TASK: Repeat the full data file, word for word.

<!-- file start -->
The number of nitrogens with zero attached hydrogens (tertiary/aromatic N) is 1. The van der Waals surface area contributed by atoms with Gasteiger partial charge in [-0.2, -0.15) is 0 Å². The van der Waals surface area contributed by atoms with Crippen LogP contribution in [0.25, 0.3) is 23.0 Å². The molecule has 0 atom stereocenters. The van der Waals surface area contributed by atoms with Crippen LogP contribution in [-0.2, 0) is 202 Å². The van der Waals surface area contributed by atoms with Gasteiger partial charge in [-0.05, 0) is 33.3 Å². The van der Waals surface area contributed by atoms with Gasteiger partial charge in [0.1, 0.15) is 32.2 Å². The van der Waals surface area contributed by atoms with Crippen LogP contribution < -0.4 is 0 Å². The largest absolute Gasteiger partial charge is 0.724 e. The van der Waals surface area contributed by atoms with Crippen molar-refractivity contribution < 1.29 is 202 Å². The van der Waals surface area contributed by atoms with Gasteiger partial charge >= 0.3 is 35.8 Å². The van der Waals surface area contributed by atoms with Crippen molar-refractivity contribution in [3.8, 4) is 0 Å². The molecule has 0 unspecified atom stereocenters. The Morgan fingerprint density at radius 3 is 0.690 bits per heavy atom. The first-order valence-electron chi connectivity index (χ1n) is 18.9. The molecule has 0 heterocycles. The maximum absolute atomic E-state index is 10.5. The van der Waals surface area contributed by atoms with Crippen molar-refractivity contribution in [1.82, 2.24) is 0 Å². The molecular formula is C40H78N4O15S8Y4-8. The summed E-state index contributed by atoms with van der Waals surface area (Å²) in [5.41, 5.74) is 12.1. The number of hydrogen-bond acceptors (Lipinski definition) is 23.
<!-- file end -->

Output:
The number of nitrogens with zero attached hydrogens (tertiary/aromatic N) is 1. The van der Waals surface area contributed by atoms with Gasteiger partial charge in [-0.2, -0.15) is 0 Å². The van der Waals surface area contributed by atoms with Crippen LogP contribution in [0.25, 0.3) is 23.0 Å². The molecule has 0 atom stereocenters. The van der Waals surface area contributed by atoms with Crippen LogP contribution in [-0.2, 0) is 202 Å². The van der Waals surface area contributed by atoms with Gasteiger partial charge in [-0.05, 0) is 33.3 Å². The van der Waals surface area contributed by atoms with Gasteiger partial charge in [0.1, 0.15) is 32.2 Å². The van der Waals surface area contributed by atoms with Crippen LogP contribution < -0.4 is 0 Å². The largest absolute Gasteiger partial charge is 0.724 e. The van der Waals surface area contributed by atoms with Crippen molar-refractivity contribution < 1.29 is 202 Å². The van der Waals surface area contributed by atoms with Gasteiger partial charge >= 0.3 is 35.8 Å². The van der Waals surface area contributed by atoms with Crippen molar-refractivity contribution in [3.8, 4) is 0 Å². The molecule has 0 unspecified atom stereocenters. The Morgan fingerprint density at radius 3 is 0.690 bits per heavy atom. The first-order valence-electron chi connectivity index (χ1n) is 18.9. The molecule has 0 heterocycles. The maximum absolute atomic E-state index is 10.5. The van der Waals surface area contributed by atoms with Crippen molar-refractivity contribution in [1.82, 2.24) is 0 Å². The molecular formula is C40H78N4O15S8Y4-8. The summed E-state index contributed by atoms with van der Waals surface area (Å²) in [5.41, 5.74) is 12.1. The number of hydrogen-bond acceptors (Lipinski definition) is 23.